Boronic Acid with High Oxidative Stability and Utility in Biological Contexts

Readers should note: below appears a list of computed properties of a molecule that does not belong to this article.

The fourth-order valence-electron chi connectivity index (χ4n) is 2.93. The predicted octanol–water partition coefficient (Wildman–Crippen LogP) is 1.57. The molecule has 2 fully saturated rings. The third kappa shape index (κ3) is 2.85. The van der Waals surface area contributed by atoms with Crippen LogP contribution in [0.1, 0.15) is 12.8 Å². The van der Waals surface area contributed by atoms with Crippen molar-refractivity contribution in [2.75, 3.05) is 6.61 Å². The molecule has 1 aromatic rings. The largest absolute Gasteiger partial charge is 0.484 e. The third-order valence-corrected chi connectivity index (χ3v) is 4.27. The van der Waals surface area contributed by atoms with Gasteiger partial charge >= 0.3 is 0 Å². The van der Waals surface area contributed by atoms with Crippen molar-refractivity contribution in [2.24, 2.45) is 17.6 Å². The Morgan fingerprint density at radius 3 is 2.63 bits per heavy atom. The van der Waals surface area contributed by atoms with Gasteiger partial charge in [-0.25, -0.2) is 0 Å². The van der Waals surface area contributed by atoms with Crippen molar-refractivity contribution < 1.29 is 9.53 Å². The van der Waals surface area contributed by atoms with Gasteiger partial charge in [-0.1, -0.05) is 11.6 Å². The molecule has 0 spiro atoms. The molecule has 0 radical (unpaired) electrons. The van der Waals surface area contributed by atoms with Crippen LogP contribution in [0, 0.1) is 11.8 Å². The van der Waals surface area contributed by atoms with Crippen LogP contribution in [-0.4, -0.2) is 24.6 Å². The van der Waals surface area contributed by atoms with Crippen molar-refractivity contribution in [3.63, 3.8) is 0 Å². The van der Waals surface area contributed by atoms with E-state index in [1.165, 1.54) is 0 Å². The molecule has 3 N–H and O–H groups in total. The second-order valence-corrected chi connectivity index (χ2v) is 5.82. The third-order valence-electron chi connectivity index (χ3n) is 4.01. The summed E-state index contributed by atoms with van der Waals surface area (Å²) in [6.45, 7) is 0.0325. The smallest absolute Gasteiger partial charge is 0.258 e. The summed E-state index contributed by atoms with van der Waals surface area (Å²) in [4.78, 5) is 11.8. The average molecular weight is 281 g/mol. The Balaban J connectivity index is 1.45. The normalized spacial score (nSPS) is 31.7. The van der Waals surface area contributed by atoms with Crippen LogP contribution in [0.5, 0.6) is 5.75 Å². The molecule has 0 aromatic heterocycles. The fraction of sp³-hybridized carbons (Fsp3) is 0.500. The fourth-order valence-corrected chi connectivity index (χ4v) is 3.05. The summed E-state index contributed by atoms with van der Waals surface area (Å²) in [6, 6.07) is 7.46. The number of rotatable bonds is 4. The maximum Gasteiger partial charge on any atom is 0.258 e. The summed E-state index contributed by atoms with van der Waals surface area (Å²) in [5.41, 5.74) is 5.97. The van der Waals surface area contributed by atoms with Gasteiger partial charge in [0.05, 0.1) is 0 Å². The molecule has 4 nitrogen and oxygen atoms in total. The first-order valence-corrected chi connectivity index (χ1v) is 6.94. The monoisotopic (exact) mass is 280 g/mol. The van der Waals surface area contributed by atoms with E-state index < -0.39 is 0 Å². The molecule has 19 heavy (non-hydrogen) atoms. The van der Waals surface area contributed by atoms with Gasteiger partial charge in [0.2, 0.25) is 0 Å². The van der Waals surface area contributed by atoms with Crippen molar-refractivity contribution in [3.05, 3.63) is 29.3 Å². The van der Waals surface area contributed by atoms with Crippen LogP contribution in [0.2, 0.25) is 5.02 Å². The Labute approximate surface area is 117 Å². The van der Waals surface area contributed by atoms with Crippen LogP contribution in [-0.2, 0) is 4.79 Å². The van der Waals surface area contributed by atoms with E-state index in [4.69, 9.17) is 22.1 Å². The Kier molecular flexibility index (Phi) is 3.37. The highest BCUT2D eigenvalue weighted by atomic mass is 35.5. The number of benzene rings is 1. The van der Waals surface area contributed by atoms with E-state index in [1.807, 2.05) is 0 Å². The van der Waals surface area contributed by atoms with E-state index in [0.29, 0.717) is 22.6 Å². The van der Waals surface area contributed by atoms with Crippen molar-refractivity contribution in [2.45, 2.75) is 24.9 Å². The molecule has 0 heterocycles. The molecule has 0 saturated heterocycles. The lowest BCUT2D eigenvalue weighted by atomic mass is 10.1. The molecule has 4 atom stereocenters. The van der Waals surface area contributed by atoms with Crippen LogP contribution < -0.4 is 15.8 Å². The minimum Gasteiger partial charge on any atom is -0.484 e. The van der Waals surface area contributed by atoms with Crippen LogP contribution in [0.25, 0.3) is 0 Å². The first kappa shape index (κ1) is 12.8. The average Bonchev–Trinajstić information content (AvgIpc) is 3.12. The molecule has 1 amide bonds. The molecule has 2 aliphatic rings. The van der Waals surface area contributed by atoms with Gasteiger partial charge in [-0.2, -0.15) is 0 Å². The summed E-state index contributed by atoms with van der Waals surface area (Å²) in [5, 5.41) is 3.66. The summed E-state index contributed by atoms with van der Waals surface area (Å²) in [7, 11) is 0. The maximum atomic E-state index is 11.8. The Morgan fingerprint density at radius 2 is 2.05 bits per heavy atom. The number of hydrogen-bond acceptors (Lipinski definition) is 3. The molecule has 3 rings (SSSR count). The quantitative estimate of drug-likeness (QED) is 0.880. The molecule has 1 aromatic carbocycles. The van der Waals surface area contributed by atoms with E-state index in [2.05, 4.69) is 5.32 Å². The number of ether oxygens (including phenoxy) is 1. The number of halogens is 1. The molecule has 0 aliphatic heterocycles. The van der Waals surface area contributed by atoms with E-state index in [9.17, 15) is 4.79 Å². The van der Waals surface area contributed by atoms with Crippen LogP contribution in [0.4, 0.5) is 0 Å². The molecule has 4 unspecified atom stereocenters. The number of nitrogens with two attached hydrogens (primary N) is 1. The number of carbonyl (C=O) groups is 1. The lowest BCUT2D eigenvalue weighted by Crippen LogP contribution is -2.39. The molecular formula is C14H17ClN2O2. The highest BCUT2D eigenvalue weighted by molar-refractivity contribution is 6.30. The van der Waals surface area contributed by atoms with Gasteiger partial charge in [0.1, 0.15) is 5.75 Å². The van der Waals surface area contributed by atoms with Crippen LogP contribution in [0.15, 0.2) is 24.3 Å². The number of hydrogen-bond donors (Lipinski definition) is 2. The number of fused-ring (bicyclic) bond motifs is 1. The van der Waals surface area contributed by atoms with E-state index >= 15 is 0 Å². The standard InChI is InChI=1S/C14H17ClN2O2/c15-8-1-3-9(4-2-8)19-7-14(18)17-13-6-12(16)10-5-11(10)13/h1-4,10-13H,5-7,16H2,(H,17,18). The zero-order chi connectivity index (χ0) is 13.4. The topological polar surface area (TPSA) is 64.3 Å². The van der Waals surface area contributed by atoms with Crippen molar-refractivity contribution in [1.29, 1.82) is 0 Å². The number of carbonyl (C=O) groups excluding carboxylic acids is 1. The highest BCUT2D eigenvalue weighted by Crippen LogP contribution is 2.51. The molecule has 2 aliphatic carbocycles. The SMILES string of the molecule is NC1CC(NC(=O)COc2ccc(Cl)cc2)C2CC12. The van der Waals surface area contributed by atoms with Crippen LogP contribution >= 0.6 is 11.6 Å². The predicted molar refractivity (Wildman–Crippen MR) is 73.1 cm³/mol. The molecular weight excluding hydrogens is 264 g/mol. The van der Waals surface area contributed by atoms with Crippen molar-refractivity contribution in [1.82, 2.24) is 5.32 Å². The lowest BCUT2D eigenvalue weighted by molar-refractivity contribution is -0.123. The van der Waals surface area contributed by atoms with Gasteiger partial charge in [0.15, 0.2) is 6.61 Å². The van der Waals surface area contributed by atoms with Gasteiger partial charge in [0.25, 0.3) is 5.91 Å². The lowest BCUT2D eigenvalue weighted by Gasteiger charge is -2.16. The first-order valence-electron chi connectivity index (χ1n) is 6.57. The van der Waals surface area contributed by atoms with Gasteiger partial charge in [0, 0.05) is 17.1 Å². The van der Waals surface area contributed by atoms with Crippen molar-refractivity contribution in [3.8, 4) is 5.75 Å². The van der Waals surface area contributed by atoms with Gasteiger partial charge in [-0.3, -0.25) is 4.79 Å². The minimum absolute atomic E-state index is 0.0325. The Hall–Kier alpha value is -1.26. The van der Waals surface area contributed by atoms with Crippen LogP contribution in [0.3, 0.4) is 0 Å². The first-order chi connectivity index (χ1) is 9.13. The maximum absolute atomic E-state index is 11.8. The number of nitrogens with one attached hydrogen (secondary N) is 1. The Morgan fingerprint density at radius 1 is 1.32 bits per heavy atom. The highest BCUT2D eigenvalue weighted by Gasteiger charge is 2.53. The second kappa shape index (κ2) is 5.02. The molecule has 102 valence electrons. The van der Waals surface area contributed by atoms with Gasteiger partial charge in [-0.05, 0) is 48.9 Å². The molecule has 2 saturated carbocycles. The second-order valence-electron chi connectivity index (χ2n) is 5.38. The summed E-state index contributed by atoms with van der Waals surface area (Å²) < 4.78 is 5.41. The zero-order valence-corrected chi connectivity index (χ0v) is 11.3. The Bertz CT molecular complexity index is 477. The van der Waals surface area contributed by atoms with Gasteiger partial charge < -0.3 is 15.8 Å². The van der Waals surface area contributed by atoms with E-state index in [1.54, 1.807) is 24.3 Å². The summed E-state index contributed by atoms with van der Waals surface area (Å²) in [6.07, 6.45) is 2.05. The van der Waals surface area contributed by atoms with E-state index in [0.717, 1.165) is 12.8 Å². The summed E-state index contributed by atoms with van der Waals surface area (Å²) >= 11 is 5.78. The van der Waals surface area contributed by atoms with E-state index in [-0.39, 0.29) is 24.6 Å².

Despite their desirable attributes, boronic acids have had a minimal impact in biological contexts. A significant problem has been their oxidative instability. At physiological pH, phenylboronic acid and its boronate esters are oxidized by reactive oxygen species at rates comparable to those of thiols. After considering the mechanism and kinetics of the oxidation reaction, we reasoned that diminishing electron density on boron could enhance oxidative stability. We found that a boralactone, in which a carboxyl group serves as an intramolecular ligand for the boron, increases stability by 104-fold. Computational analyses revealed that the resistance to oxidation arises from diminished stabilization of the p orbital of boron that develops in the rate-limiting transition state of the oxidation reaction. Like simple boronic acids and boronate esters, a boralactone binds covalently and reversibly to 1,2-diols, such as those in saccharides. The kinetic stability of its complexes is, however, at least 20-fold greater. A boralactone also binds covalently to a serine side chain in a protein. These attributes confer unprecedented utility upon boralactones in the realms of chemical biology and medicinal chemistry.